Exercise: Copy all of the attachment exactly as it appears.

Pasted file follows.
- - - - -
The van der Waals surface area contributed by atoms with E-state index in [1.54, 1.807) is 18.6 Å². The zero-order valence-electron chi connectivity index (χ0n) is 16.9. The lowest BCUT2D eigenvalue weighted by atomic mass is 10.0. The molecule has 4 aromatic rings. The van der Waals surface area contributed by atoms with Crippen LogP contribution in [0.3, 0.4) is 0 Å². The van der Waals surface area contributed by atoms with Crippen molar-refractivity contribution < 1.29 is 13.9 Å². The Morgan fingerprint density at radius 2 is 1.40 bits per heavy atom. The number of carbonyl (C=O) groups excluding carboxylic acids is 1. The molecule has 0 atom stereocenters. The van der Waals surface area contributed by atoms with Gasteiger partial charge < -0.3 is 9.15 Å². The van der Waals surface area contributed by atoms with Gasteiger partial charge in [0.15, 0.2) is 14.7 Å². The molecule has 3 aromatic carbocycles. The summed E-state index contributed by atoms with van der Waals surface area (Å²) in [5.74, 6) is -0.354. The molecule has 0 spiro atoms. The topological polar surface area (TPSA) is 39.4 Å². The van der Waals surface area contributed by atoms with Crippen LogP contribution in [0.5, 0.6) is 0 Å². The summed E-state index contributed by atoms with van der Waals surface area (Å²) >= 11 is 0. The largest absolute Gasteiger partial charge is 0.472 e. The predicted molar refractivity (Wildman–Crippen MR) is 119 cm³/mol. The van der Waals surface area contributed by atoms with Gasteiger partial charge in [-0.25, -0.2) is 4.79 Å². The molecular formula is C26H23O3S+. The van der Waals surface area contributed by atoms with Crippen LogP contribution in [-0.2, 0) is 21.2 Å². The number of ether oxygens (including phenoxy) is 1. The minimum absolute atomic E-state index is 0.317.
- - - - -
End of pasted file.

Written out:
The van der Waals surface area contributed by atoms with E-state index in [1.54, 1.807) is 18.6 Å². The zero-order valence-electron chi connectivity index (χ0n) is 16.9. The lowest BCUT2D eigenvalue weighted by atomic mass is 10.0. The molecule has 4 aromatic rings. The van der Waals surface area contributed by atoms with Crippen LogP contribution in [0.3, 0.4) is 0 Å². The van der Waals surface area contributed by atoms with Crippen molar-refractivity contribution < 1.29 is 13.9 Å². The Morgan fingerprint density at radius 2 is 1.40 bits per heavy atom. The number of carbonyl (C=O) groups excluding carboxylic acids is 1. The molecule has 0 atom stereocenters. The van der Waals surface area contributed by atoms with Gasteiger partial charge < -0.3 is 9.15 Å². The van der Waals surface area contributed by atoms with Gasteiger partial charge in [0.15, 0.2) is 14.7 Å². The molecule has 3 aromatic carbocycles. The summed E-state index contributed by atoms with van der Waals surface area (Å²) in [5.74, 6) is -0.354. The molecule has 0 spiro atoms. The topological polar surface area (TPSA) is 39.4 Å². The van der Waals surface area contributed by atoms with Crippen LogP contribution in [0.5, 0.6) is 0 Å². The summed E-state index contributed by atoms with van der Waals surface area (Å²) >= 11 is 0. The largest absolute Gasteiger partial charge is 0.472 e. The predicted molar refractivity (Wildman–Crippen MR) is 119 cm³/mol. The van der Waals surface area contributed by atoms with Gasteiger partial charge in [-0.25, -0.2) is 4.79 Å². The molecular formula is C26H23O3S+. The van der Waals surface area contributed by atoms with Crippen LogP contribution in [-0.2, 0) is 21.2 Å². The number of ether oxygens (including phenoxy) is 1. The minimum absolute atomic E-state index is 0.317.